Peak end Bias

The Influence of the Peak-end Bias on Our Past Experiences

Peak-end Bias

The human brain seems to live its own life. We shouldn’t trust it very much – what we think is true and what really is true may be, and most frequently is, very different.

How exactly do we assess our past experiences?
Is our memory selective and is this why we choose to remember the event not as a whole but just some specific moments of it?

It seems that the answer to these questions most often is yes.… Read more

Illusory Truth Effect

Are We Overly Credulous? No, It’s Just the Illusory Truth Effect

If you want people to believe something repeat it as often as you can and they’ll eventually rise to the bait. This is the core suggestion of a cognitive bias called the truth effect, or the illusory truth effect.

Even at the first thought it seems very naive to suggest this can be true. Yet it is true, moreover it’s confirmed by psychological research.

The repetition is often a key to making people believe what we want them to believe.… Read more


The Bias Blind Spot Is Our Excuse for Being Overconfident

The bias blind spot is another cognitive bias which makes people believe in something completely different from reality, as if reality itself is not complicated enough to get through it.

The bias was researched and articulated by Emily Pronin and her colleagues from Princeton University.

What Is the Bias Blind Spot?

At its core it’s a statement that people tend to believe their own judgments are more objective and less susceptible to biases than the judgments of other people.… Read more


How a Single Fact May Lead to Wrong Judgement: a Tricky Anchoring Effect

We like thinking we can assess the surrounding world rationally and objectively, making sane judgments whenever we have to. The phenomenon of cognitive biases challenges this belief and proves what we think is true is in fact far from truth.

What is truly surprising about cognitive biases is they are fundamental to the way we think and perceive the world around us, yet for one reason or another they’re always left unnoticed.… Read more

The Golem Effect or How Low Expectations Can Ruin Our Motivation

SFP has two sides. The negative, darker one is called the Golem effect and it’s totally opposite to the Pygmalion effect.

According to the old Jewish legend, Golem (a Hebrew jargon for “dumbbell”) was a creature that had to fight evil. However, it quickly turned into a monster because of a devastating impact of its excess power. The Golem effect is thus meant to describe people who create obstacles from within or who cannot overcome negative outside attitudes towards them.… Read more

High Expectations and Their Impact on People: The Pygmalion Effect

Have you ever noticed that you might act differently depending on what is expected of you? Similarly, how we perceive others can determine how they act. As a matter of fact, it’s the most natural behavior since expectations are a very potent tool in influencing people and stimulating them to perform desired actions.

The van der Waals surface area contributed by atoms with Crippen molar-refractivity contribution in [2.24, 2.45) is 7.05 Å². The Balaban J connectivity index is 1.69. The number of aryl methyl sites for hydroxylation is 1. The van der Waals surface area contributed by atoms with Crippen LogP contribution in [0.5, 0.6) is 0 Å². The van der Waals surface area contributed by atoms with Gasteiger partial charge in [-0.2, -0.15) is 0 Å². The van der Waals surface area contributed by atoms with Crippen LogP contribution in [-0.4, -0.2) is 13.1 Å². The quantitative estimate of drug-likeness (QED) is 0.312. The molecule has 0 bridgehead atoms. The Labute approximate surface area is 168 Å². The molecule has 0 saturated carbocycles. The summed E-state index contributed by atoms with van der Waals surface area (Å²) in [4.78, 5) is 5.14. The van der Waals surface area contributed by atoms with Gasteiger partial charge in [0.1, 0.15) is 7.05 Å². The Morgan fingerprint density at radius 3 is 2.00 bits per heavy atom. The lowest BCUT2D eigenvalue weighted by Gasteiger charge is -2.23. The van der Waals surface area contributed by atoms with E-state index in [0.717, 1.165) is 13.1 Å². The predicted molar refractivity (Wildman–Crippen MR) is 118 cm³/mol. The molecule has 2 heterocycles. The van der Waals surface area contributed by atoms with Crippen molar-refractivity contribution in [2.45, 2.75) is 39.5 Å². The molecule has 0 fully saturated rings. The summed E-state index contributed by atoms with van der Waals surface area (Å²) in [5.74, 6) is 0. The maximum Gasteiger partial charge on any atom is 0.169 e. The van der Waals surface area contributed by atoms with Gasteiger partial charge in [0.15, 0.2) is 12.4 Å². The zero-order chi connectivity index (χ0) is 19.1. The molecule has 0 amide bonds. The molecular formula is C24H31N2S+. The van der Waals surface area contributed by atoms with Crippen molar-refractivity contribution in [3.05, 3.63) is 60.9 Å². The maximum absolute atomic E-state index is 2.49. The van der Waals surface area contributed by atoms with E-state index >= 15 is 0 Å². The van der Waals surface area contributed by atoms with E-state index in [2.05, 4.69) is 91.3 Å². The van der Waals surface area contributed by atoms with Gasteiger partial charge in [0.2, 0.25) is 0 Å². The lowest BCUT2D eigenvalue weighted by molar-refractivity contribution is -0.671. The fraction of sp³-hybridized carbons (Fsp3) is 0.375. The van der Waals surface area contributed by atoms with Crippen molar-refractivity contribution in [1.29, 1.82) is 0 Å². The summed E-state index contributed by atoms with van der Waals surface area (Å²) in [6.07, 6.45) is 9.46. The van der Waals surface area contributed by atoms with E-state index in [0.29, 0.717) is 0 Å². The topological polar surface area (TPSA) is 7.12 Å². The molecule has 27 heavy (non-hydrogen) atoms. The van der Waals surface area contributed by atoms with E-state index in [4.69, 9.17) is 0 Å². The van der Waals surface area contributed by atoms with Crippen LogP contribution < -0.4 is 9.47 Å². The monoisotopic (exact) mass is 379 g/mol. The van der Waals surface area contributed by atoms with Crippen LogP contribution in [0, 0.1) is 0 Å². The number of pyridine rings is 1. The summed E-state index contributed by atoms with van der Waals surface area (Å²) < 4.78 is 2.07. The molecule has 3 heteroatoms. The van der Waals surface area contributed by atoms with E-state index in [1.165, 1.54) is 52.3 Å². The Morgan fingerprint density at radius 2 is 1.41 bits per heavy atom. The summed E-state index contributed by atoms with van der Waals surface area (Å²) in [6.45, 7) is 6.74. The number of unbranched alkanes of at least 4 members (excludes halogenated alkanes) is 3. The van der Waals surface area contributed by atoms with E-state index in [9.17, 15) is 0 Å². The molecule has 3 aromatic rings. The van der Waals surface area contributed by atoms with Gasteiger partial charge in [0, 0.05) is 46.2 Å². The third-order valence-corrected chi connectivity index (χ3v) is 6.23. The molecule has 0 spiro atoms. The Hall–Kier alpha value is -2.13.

The way we perceive reality can actually influence and alter it. This is the basic concept of the self-fulfilling prophecy, a psychological phenomenon that explains the impact of expectations on us.… Read more

Research on Productivity and Its Factors in the Hawthorne Experiments

Between 1927 and 1932, Western Electric Company’s Hawthorne Works (Chicago, US) was a place where important research was being conducted. In 1928 in charge of it was Elton Mayo, professor at HBS.

Initially the tests were aimed at studying the impact of light on productivity. Later, Mayo shifted the focus on group behavior and social interactions between workers. These were the first large-scope tests on how different work conditions and socializing affected productivity (later called the Hawthorne experiments).… Read more

F.Taylor’s Experiment with Pig Iron: A Start for Scientific Management

The beginning of the 20th century was a high time for either business owners or managers to start realizing significant research on productivity was very much needed. Since economic and social background was rapidly changing, it was important to understand what could bring more profits already in the short run.

In 1911 The Principles of Scientific Management, a research conducted by Frederick W. Taylor, was published. The book made a profound impact on what is now called management (in fact, it has given it a real, scientific start).… Read more

Productivity experiments

4 Productivity Experiments That Changed Attitude at the Workplace

Since work is among the major means of self-actualization and influences us in literally everything we do, it’d be only natural for us to at least try to dig deeper into the matter.

A purpose of this eBook is to provide you with a better insight into this issue: what you should and shouldn’t do at work and why, as well as what reactions and responses managerial decisions can trigger on the part of staff.… Read more